The twin pillars of the Tendai School in Japan are study and practice, neither one being neglected in favor of the other. This same system is applicable here, with the study part carried out initially in your own home using readily available books such as “The Marathon Monks of Mt. Hiei,” “The Lotus Sutra,” “The Vimalakirti Sutra,” and “The Avatamsaka Sutra.” Later on the field of study branches out to include discussion, questioning, contemplation, recitation, copying, examination, debate, and writing.

The practice part, on the other hand, cannot come from books, but can only be learned from those who themselves have practiced regularly and over a number of years. The Yamabushi practices in Japan have evolved into a myriad of forms while growing continuously for over a thousand years. California’s mountains are in many ways similar to Japan’s, but the history is radically different, and therefore adaptation is necessary for these times and places and people. Although we have many potential sites, very few are now open for practice. How many places can you think of where you can drink directly from a spring, or stand under a waterfall, or cut dead wood to build an outdoor fire, or even freely walk a circuit around the peak? If mountain practices are going to be established here, the first requirement is for people to open up some sites, one by one.

Now, remembering that the effort to study must balance the effort to practice, what about the practices themselves? The practices involve walking while praying, making pilgrimages to shrines, learning invocation, sleeping in the mountains, harmonizing with animals, trees, and the weather of the various seasons, standing in waterfalls, healing suffering, working to reduce the killing of animals and the destruction of forests, increasing your energy, increasing your love, cutting trails through the brush, cutting dead wood to minimize the damage from forest fires, chanting sutras, receiving inspiration to direct your life, meditating on scriptures, calming the mind and gaining insight into the nature of Truth, exorcising demons, observing heavens and hells, gathering medicines and foods, seeing the interconnectedness of all life, paying homage to those who have gone this way before us, working on interpersonal problems, experiencing gratitude, bridging the illusory chasm separating peoples, cultures religions and practices, promoting healthy eating and drinking, practicing harmlessness, abandoning some of the comforts of life, visiting hot springs, fasting, making offerings, learning the rules of conduct appropriate to your practice, writing prayers for the benefit and protection of the people and the land, and receiving the incredible beauty of the natural world.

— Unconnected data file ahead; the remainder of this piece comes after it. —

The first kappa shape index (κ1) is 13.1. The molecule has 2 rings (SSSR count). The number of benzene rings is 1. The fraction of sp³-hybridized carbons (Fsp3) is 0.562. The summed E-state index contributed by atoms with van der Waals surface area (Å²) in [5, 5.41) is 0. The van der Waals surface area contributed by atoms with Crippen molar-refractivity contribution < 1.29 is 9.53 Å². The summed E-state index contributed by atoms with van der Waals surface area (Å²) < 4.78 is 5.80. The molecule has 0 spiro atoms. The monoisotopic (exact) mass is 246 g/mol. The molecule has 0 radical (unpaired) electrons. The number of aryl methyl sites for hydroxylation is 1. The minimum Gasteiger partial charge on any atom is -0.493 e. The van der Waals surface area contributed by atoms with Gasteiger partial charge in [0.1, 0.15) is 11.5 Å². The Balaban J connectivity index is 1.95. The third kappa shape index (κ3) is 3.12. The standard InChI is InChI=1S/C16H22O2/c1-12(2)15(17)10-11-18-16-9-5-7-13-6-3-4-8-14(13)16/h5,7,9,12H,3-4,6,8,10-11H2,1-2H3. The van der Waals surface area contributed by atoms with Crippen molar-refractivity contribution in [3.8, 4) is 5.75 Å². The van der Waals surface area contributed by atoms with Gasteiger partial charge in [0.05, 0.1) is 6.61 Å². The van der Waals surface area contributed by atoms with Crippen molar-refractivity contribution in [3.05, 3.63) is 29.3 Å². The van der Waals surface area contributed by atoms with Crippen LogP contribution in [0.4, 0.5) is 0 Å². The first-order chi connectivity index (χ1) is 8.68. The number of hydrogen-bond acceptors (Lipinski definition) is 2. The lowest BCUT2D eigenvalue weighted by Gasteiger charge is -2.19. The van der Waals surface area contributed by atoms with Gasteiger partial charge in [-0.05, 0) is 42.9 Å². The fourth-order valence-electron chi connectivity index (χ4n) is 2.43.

Each of these practices leads to experiences, and the experiences lead to the flourishing of spiritual life among all people. This is the aim of the yamabushi in California.

“The wolf and the lamb shall feed 
side by side, and the lion shall 
eat hay like the bull, and dust
shall be the serpent’s food.
They shall not hurt nor destroy
In all my holy mountain saith the lord.”